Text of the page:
Method of Choosing the Judiciary
[13 June 1787]
Charles Pinckney and Sherman moved that the judges of the supreme tribunal be appointed by the national legislature.
Mr. Madison objected to an appt. by the whole Legislature. Many of them were incompetent Judges of the requisite qualifications. They were too much influenced by their partialities. The canditate [sic] who was present, who had displayed a talent for business in the legislative field, who had perhaps assisted ignorant members in business of their own, or of their Constituents, or used other winning means, would without any of the essential qualifications for an expositor of the laws prevail over a competitor not having these recommendations, but possessed of every necessary accomplishment. He proposed that the appointment should be made by the Senate, which as a less numerous & more select body, would be more competent judges, and which was sufficiently numerous to justify such a confidence in them.1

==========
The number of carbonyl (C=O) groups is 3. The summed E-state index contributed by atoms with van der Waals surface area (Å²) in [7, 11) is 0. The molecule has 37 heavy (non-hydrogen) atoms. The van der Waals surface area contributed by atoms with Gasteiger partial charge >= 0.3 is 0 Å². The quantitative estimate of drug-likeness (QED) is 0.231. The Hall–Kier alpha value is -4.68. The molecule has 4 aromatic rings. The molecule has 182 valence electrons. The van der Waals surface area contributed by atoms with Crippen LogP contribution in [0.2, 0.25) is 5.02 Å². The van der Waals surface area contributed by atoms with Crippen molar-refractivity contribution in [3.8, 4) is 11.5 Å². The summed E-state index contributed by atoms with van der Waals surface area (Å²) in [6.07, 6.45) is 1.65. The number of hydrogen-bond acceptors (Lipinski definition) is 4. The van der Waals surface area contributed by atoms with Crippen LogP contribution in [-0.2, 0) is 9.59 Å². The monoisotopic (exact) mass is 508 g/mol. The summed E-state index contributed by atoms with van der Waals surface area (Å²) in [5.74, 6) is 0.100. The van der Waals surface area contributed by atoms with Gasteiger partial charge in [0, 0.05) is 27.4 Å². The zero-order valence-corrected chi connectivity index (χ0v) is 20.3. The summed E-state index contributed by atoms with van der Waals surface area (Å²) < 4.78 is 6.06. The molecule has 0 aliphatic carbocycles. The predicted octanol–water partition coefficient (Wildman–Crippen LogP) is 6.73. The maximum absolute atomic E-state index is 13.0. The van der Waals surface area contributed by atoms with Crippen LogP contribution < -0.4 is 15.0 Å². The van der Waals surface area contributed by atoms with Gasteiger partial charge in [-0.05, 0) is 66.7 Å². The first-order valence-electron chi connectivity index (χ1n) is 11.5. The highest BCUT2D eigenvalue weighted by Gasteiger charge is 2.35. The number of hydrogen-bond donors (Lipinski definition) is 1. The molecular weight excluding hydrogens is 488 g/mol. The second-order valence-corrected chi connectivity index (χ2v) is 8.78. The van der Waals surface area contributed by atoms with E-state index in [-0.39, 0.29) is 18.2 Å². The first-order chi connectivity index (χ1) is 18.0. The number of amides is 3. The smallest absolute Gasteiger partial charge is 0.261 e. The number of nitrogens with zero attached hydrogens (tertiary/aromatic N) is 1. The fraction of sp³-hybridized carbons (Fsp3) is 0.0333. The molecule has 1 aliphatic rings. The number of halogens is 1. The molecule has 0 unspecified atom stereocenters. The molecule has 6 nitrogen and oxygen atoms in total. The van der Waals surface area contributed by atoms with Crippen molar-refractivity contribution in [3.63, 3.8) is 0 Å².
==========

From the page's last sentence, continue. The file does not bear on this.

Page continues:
1. Yates’s version:
“Mr. Madison is of opinion that the second branch of the legislature ought to appoint the judiciary, which the convention agreed to” (Farrand, Records description begins Max Farrand, ed., The Records of the Federal Convention of 1787 (4 vols.; New Haven, 1911–37). description ends , I, 238).
“Madison moves second Branch to appoint” (Strayer, Delegate from N.Y. description begins Joseph R. Strayer, ed., The Delegate from New York or Proceedings of the Federal Convention … from the Notes of John Lansing, Jr. (Princeton, 1939). description ends , p. 51).